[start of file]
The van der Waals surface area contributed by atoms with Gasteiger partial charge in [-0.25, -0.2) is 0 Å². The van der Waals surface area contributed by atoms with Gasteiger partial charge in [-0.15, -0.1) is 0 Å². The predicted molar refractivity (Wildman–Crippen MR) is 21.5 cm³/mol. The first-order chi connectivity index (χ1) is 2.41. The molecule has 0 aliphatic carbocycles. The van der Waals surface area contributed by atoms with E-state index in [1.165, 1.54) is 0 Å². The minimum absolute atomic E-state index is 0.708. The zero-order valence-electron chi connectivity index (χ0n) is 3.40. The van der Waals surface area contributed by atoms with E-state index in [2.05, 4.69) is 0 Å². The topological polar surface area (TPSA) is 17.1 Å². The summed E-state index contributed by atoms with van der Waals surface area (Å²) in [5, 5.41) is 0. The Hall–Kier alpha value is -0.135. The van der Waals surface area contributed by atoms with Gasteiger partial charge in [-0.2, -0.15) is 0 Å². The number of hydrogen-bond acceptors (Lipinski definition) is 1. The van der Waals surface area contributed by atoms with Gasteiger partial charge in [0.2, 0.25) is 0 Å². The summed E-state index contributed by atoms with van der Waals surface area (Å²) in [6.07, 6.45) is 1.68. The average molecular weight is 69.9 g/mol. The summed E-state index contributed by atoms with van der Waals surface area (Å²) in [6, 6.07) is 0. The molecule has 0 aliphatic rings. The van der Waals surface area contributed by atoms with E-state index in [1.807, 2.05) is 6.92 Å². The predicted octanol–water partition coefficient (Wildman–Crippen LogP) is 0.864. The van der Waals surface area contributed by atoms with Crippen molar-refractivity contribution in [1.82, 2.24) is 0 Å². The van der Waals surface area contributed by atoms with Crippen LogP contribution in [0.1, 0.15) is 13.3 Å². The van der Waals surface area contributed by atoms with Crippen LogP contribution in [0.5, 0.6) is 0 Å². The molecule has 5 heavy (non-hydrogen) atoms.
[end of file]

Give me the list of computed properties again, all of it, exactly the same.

The van der Waals surface area contributed by atoms with Gasteiger partial charge in [-0.25, -0.2) is 0 Å². The van der Waals surface area contributed by atoms with Gasteiger partial charge in [-0.15, -0.1) is 0 Å². The predicted molar refractivity (Wildman–Crippen MR) is 21.5 cm³/mol. The first-order chi connectivity index (χ1) is 2.41. The molecule has 0 aliphatic carbocycles. The van der Waals surface area contributed by atoms with E-state index in [1.165, 1.54) is 0 Å². The minimum absolute atomic E-state index is 0.708. The zero-order valence-electron chi connectivity index (χ0n) is 3.40. The van der Waals surface area contributed by atoms with E-state index in [2.05, 4.69) is 0 Å². The topological polar surface area (TPSA) is 17.1 Å². The summed E-state index contributed by atoms with van der Waals surface area (Å²) in [5, 5.41) is 0. The Hall–Kier alpha value is -0.135. The van der Waals surface area contributed by atoms with Gasteiger partial charge in [-0.2, -0.15) is 0 Å². The number of hydrogen-bond acceptors (Lipinski definition) is 1. The van der Waals surface area contributed by atoms with Gasteiger partial charge in [0.2, 0.25) is 0 Å². The summed E-state index contributed by atoms with van der Waals surface area (Å²) in [6.07, 6.45) is 1.68. The average molecular weight is 69.9 g/mol. The summed E-state index contributed by atoms with van der Waals surface area (Å²) in [6, 6.07) is 0. The molecule has 0 aliphatic rings. The van der Waals surface area contributed by atoms with E-state index in [1.807, 2.05) is 6.92 Å². The predicted octanol–water partition coefficient (Wildman–Crippen LogP) is 0.864. The van der Waals surface area contributed by atoms with Crippen molar-refractivity contribution in [1.82, 2.24) is 0 Å². The van der Waals surface area contributed by atoms with Crippen LogP contribution in [0.1, 0.15) is 13.3 Å². The van der Waals surface area contributed by atoms with Crippen LogP contribution in [0.5, 0.6) is 0 Å². The molecule has 5 heavy (non-hydrogen) atoms.